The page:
February 6 2018 marks the centenary of (some) women getting the vote in Britain. Author Rachel Kolsky reveals five sites you should visit in London which played a vital role in the suffrage movement
Built in 1878 for political and artistic events, Caxton Hall hosted the Women's Social and Political Union's annual Women’s Parliaments from 1907. In 1916, it hosted the second Women’s Exhibition, opened by writer and suffrage campaigner, Israel Zangwill.
Resembling village fetes, these exhibitions brought together different strands of suffrage campaigns while raising valuable funds. The hall has since been converted to 13 luxury flats.
Nearby, in Christchurch Gardens, you will see a large bronze sculpture in the shape of a scroll Unveiled in 1970, this memorial was commissioned by the Suffragette Fellowship, established in 1926, to perpetuate the memory of the courage and perseverance of all the men and women who struggled for the vote. Incorporated into the design are the insignia of the WSPU and WFL.
Where: Caxton Hall, Caxton Street, London SW1H 0AQ
The Houses of Parliament were the scene for many of the key moments in the ‘Votes for Women’ campaign. It was here that suffragettes chained themselves to railings, disrupted debates and dropped banners into the Commons chamber. Emily Davison famously hid overnight in the broom cupboard by the Chapel of St Mary Undercroft so she could declare her address on census night in 1911.
Following women gaining the vote, the Houses of Parliament have witnessed many female firsts – Nancy Astor, the first woman MP to take her seat, Margaret Thatcher, Britain’s (and the western world’s) first female Prime Minister in 1979 and Betty Boothroyd, the first female Speaker in 1992.
Next to the Victoria Tower, you will find a statue of Emmeline Pankhurst, who founded the Women’s Social and Political Union (WSPU) in 1903.
Where: Houses of Parliament, Westminster, London SW1A 2PW
Mary Ward (1851–1920) was a novelist, philanthropist and opponent of women’s suffrage. Born in Tasmania, she arrived in England in 1856, married Humphrey Ward and became a successful writer.
Mary Ward House originally opened in 1898 as the Passmore Edwards Settlement. It was intended as an infant welfare centre for the impoverished working classes of the King’s Cross area, and included classrooms adapted for disabilities.
In 1909, the settlement hosted a famous public debate between Mary, President of the National Women’s Anti-Suffrage League and Millicent Fawcett, the leader of the largest suffrage organization, the National Union of Women Suffrage Societies. Mary lost by 74 votes to 235. After her death the settlement’s name was changed to Mary Ward House, and in 1982 it relocated to No. 42 Queen Square.
Where: Mary Ward House, Nos. 5/7 Tavistock Place, London WC1H 9SN
The plaque here commemorates the site of Nos. 3 and 4 Clements Inn and is a reminder that there was more than one influential Emmeline in the suffrage campaign. It was home to Emmeline and Frederick Pethick-Lawrence, a thoroughly modern couple with with hyphenated surnames and separate bank accounts, unheard of in the day.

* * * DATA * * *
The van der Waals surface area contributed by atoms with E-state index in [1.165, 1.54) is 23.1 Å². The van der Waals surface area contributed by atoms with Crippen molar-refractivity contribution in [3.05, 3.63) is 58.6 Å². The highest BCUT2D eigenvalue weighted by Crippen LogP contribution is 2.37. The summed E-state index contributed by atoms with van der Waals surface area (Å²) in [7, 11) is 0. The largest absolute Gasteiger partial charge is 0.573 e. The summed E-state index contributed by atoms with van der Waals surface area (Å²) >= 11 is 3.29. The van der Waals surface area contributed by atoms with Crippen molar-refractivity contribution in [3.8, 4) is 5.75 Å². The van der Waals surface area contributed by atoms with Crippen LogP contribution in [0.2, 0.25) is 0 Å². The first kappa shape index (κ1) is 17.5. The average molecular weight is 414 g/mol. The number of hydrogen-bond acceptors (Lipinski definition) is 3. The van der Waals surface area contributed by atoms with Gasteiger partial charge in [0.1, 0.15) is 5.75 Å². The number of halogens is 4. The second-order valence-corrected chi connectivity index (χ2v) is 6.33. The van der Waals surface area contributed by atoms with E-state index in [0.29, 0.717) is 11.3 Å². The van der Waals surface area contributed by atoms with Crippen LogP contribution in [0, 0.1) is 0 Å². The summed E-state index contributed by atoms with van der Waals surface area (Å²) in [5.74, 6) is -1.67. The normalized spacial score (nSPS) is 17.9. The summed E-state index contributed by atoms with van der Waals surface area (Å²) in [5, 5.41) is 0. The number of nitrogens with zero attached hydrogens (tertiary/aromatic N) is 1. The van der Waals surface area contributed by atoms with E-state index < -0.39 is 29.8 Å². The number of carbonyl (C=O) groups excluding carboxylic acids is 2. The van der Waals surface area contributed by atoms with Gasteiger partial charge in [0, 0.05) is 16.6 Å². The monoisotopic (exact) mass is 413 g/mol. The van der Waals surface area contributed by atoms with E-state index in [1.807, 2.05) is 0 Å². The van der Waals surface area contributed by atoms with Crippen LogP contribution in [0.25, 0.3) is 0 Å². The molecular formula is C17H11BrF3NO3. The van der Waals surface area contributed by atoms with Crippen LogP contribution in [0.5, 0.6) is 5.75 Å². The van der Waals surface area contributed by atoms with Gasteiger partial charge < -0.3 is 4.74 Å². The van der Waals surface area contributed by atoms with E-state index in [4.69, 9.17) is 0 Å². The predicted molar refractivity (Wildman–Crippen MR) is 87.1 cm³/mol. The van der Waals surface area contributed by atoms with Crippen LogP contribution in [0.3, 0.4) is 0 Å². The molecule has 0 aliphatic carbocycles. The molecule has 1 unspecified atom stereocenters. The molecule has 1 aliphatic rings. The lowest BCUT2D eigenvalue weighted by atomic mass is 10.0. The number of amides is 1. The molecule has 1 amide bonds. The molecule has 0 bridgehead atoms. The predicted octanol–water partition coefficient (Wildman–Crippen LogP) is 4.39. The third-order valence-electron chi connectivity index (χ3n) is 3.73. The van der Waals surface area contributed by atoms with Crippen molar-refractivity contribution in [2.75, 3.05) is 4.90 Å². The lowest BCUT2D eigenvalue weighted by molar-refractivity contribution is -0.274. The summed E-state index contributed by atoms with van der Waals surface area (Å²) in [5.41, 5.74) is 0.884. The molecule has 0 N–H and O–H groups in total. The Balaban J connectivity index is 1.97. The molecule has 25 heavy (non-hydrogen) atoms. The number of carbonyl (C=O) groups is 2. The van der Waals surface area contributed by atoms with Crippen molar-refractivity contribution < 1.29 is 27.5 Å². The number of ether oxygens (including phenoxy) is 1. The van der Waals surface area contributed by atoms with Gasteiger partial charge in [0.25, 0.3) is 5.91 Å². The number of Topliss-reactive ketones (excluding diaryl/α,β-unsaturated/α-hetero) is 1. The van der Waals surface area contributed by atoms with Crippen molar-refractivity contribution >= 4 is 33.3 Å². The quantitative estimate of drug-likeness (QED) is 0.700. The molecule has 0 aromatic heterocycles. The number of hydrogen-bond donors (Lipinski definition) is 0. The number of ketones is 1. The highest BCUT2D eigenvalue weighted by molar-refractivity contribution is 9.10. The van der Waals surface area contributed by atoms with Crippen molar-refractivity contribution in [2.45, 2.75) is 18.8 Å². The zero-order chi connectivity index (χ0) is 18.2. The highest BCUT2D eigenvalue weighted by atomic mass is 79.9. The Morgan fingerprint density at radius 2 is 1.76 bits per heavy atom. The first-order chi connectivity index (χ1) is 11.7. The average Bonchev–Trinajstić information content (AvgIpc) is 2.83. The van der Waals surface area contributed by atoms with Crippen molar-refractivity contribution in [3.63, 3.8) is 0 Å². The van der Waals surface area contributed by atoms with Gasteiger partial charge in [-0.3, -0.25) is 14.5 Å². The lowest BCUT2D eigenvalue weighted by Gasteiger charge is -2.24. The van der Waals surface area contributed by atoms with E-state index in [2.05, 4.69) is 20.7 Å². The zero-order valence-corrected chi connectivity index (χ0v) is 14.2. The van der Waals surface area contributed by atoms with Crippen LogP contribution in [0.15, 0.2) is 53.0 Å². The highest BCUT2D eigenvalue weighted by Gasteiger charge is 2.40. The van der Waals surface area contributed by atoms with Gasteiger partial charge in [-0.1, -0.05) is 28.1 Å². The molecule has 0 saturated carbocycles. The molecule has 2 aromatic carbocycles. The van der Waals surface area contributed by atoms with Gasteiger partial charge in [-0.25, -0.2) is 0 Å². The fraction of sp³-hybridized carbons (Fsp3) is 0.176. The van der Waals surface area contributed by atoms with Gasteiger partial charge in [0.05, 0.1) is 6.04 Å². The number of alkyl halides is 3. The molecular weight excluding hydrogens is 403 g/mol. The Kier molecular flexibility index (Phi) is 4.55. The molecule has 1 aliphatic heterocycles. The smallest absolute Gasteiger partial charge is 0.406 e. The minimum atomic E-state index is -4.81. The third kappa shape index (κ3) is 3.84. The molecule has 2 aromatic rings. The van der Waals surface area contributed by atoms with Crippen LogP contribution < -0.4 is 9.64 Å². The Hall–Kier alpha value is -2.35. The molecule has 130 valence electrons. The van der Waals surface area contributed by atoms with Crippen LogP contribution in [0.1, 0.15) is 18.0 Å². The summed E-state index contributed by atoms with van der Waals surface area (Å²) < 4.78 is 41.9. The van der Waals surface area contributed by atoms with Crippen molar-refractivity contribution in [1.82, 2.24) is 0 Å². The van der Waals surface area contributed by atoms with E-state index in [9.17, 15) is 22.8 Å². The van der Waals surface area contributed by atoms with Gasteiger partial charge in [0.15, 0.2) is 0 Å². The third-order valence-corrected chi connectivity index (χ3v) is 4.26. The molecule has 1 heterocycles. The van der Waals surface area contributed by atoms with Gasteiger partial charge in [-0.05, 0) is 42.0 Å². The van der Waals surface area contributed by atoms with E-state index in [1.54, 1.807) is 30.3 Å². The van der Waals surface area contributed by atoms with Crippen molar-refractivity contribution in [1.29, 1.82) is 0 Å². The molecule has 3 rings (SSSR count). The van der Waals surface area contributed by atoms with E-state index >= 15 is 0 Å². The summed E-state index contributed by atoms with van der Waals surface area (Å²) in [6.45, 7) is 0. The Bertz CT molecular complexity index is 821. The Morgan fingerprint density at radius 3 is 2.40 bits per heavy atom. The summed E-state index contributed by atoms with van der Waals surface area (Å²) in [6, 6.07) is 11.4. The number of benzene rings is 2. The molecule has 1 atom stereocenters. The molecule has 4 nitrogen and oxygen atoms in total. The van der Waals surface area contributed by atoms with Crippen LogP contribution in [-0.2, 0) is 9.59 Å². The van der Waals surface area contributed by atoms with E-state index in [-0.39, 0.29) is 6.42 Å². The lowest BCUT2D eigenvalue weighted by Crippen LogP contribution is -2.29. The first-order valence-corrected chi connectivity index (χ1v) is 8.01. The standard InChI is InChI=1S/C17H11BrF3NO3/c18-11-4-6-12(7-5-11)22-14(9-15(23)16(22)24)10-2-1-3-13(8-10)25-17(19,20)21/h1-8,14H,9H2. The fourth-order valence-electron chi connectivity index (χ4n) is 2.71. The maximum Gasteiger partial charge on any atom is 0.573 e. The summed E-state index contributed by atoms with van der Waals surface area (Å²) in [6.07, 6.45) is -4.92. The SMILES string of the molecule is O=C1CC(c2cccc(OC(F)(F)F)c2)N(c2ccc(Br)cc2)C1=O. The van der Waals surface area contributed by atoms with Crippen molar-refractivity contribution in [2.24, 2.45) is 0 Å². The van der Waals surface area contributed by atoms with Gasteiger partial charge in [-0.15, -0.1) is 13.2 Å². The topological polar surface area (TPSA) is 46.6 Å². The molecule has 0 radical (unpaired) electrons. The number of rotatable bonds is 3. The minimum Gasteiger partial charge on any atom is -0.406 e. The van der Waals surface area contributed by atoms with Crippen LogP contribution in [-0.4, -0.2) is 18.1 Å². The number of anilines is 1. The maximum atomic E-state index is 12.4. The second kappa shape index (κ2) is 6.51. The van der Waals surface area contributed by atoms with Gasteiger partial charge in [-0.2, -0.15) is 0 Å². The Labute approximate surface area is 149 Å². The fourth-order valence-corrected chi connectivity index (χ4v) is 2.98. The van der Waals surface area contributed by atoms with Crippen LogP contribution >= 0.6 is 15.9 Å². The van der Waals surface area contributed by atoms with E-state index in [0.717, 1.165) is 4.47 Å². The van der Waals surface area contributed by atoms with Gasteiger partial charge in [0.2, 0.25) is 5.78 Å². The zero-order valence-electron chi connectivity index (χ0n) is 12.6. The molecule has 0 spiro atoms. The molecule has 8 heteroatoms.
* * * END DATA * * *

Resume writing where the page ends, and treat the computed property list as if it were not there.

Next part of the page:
Emmeline joined the WSPU in 1906 and was subsequently imprisoned six times. Together with her husband, she established the journal, Votes For Women, in 1907, supported the WSPU financially and offered their home at No. 4 Clements Inn as an office and HQ, ultimately bankrupting themselves for the cause. In 1912, they refused to support the proposed WSPU arson campaign, and despite their previous loyalty, were expelled from the movement.
Emmeline did not desert the suffrage campaign, aligning herself with the Women’s Freedom League (WFL), comprised of those disillusioned with the WSPU, and for which she was President between 1926 and 1935.
Where: LSE Tower 3, Clements Inn,Strand. London WC2A 2AZ
The home of Edith Garrud (1872–1971) is commemorated with a green LB Islington plaque. Edith attended her husband’s ju-jitsu classes and then encouraged other women to learn self-defence at her own establishment in Argyll Street, near Oxford Circus.
Ju-jistu proved a perfect martial art for women of small stature, allowing them tactical victories over those much heavier and larger than themselves. Edith was commissioned to choreograph fights for theatres and early films, and from 1908 trained 30 women, known as ‘The Bodyguard’, to protect WSPU leaders from arrest using ju-jitsu, hand-to-hand combat and improvised weaponry. In 1910 she was immortalized in a Punch cartoon as the ‘Suffragette who knew ju-jitsu’.
In 2013, a public vote chose her as one of three people commemorated by metal sculptures outside Finsbury Park station, together with social worker Florence Keen and rapper Jazzie B.
Where: 60 Thornhill Square, Islington, N1 1BE (Plaque) Station Place, Finsbury Park, N4 2DH (Statue)
Rachel Kolsky is the author of Women's London, a guide to the woman who have shaped London over the centuries and the legacy they have left behind. You can order your copy on Amazon, or order a signed copy directly from Rachel for only £10 by emailing here at email@example.com.
Rachel is also a prize-winning, London Blue Badge Tourist Guide tour guide and offers a specific tour on Women’s London that focuses on the 'human stories behind the buildings’. Visit www.golondontours.com for more details.
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